The Federal Food and Drug Administration (FDA) Center for Devices and Radiological Health (CDRH) has the responsibility for implementing and enforcing the laws and regulations which apply to radiation- producing electronic products and medical devices.
Medical devices, including laser systems for medical applications, require clearance by the FDA in order to be introduced commercially in the US. The clearance can follow the review of a premarket notification under section 510(k) of the Federal Food, Drug and Cosmetic Act (FFDCA) for a device that is substantially equivalent to a device that was in commercial distribution in the US prior to May 1976 or to previously cleared devices. Clearances are device specific and for indications claimed in the cleared labeling.
Lasers have been classified by wavelength and maximum output power into
four classes and a few subclasses since the early 1970s. The classifications categorize lasers according to their ability to produce damage in exposed people, from class 1 (no hazard during normal use) to class 4 (severe hazard for eyes and skin). These classes are I, II IIa, IIIa, IIIb and IV for the U.S., and 1, 1M, 2,2M, 3R, 3B and 4 for Europe.
MPE is the maximum level of laser radiation to which a person may be exposed without hazardous effects or biological changes in the eye or skin. The MPE is determined by the wavelength of a laser, the energy involved, and the duration of the exposure. MPE is a necessary in determining appropriate optical density and the nominal hazard zone.
CDRH – The Center for Devices and Radiological Health
IEC – The International Electrotechnical Commission
ANSI – The American National Standards Institute
Some states currently require registration of medical lasers. The regulations cover use of class IIIB and IV medical lasers and require following specific guidelines for use.
The Food and Drug Administration (FDA) recognizes four major hazard classes (I to IV) of lasers, including three subclasses (IIa, IIIa, and IIIb). The higher the class, the more powerful the laser and the potential to pose serious danger if used improperly. The labeling for Classes II–IV must include a warning symbol that states the class and the output power of the product. IEC equivalent classes are included for products labeled under the classification system of the International Electrotechnical Commission.
|Class FDA||Class IEC||Laser Product Hazard||Product Examples|
|I||1, 1M||Considered non-hazardous. Hazard increases if viewed with optical aids, including magnifiers, binoculars, or telescopes.|| |
|IIa, II||2, 2M||Hazard increases when viewed directly for long periods of time. Hazard increases if viewed with optical aids.|| |
|IIIa||3R||Depending on power and beam area, can be momentarily hazardous when directly viewed or when staring directly at the beam with an unaided eye. Risk of injury increases when viewed with optical aids.|| |
|IIIb||3B||Immediate skin hazard from direct beam and immediate eye hazard when viewed directly.|| |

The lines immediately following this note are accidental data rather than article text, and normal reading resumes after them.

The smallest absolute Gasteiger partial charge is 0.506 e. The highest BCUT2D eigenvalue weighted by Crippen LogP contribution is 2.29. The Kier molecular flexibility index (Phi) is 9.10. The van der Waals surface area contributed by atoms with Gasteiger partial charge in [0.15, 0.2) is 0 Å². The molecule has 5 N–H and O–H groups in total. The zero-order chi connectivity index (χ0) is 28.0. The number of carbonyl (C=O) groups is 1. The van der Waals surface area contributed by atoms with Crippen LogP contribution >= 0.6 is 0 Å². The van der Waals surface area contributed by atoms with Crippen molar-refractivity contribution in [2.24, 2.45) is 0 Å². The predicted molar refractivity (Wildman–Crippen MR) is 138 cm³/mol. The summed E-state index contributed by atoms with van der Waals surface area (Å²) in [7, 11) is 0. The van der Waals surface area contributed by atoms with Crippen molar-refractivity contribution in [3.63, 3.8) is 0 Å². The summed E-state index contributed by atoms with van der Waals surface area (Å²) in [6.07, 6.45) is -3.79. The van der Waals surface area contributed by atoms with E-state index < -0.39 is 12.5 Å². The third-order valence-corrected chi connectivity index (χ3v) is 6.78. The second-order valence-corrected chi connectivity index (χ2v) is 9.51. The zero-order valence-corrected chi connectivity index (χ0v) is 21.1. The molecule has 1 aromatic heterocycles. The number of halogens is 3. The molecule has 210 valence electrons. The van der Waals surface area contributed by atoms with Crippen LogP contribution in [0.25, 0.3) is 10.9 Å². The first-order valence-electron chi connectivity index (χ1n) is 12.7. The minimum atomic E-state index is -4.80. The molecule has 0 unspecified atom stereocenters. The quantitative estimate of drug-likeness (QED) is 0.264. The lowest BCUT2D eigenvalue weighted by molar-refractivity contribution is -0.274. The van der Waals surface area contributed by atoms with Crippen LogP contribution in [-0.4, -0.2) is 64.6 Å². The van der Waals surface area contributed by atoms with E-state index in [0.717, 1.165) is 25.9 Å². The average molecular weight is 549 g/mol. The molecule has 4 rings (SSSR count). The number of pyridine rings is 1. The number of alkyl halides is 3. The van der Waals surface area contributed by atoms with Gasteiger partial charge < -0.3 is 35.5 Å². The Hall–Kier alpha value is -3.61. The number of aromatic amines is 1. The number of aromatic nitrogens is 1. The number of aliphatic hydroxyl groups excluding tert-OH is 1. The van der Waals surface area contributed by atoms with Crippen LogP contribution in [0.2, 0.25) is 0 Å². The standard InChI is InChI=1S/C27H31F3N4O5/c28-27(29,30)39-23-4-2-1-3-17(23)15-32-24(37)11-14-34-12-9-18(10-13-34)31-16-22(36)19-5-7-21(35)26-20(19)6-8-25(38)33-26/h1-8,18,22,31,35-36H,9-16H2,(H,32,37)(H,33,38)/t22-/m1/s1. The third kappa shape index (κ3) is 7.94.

|IV||4||Immediate skin hazard and eye hazard from exposure to either the direct or reflected beam; may also present a fire hazard.|| |
There are laws, regulations, and standards that require engineering controls and risk communication to aid in the management of the biological hazards associated with each laser class. However, no controls are completely effective if lasers are improperly used.
The Center for Devices and Radiological Health (CDRH) is a regulatory bureau within the U.S. Federal Food and Drug Administration (FDA) of the Department of Health and Human Services. CDRH has been chartered by Congress to standardize the performance safety of manufactured laser products. All laser products that have been manufactured and entered into commerce, after August 2, 1976, must comply with these regulations.The regulation is known as the Federal Laser Product Performance Standard (FLPPS), and is identified as 21CFR subchapter parts 1040.10 and 1040.11.
The FLPPS assigns lasers into one of four broad hazards in a manner similar to the ANSI Z136.1 (2000) Standard – Classes I, II, IIIa, IIIb and IV) depending on the potential for causing biological damage.(2)
These lasers are exempt from the requirements of most corporate Laser Safety Programs. Class 1 laser cannot, under normal operating conditions, produce damaging radiation levels. All Class 1 lasers must be labeled.
Example: Laser Printers, CD/ DVD players
Output: 1 milliwatt (mW) of continuous wave – Low Power – Diffuse output
Wavelength: 400–700 nanometers (nm) (visible)
Class 2 lasers are low power lasers or laser system in the visible range (400 – 700 nm wavelength) that may be viewed directly under carefully controlled exposure conditions.
Eye protection is usually afforded by aversion response and blink reflex (0.25 seconds). However, a class 2 laser beam could be hazardous if one were to intentionally expose the eye for longer than 0.25 seconds.
Class 2 lasers must be labeled.
The laser beam should not be purposefully directed toward the eye of any person. Alignment of the laser optical systems (mirrors, lenses, beam deflectors, etc.) should be performed in such a manner that the primary beam, or specular reflection of the primary beam, does not expose the eye to a level above the MPE for direct irradiation of the eye.
Example: barcode scanners
Output: 1–5 mW of continuous wave
Wavelength: Infrared spectrum (non-visible)
Class 3a denotes lasers or laser systems that normally would not produce a hazard if viewed for only momentary periods with the unaided eye. They may present a hazard if viewed using collecting optics.Do not view the direct or reflected beam.
Class 3a lasers must be labeled accordingly.
The work area should be posted with a warning label or sign cautioning users to avoid staring into the beam or directing the beam toward the eye of individuals. Removable parts of the housing and service access panels should have interlocks to prevent accidental exposure. A permanent beam stop or attenuator may also be used.
If the MPE is exceeded, design viewing portals and/or display screens to reduce exposure to acceptable levels. Alignment procedures should be designed to ensure the MPE is not exceeded.
Example: Laser pointers, Therapy Lasers
Output: 5 – 500mW of continuous wave
Wavelength: Infrared spectrum (non-visible)
Class 3b denotes lasers or laser systems that can produce a hazard if viewed directly. This includes intrabeam viewing or specular reflections. Except for the higher power Class 3b lasers, this class laser will not produce diffuse reflections.
Class 3b lasers and laser systems must be labeled accordingly.
These lasers are used in areas where entry by unauthorized individuals can be controlled. If an individual who has not been trained in laser safety must enter the area, the laser operator or supervisor should first instruct the individual as to safety requirements and must provide protective eyewear, if required.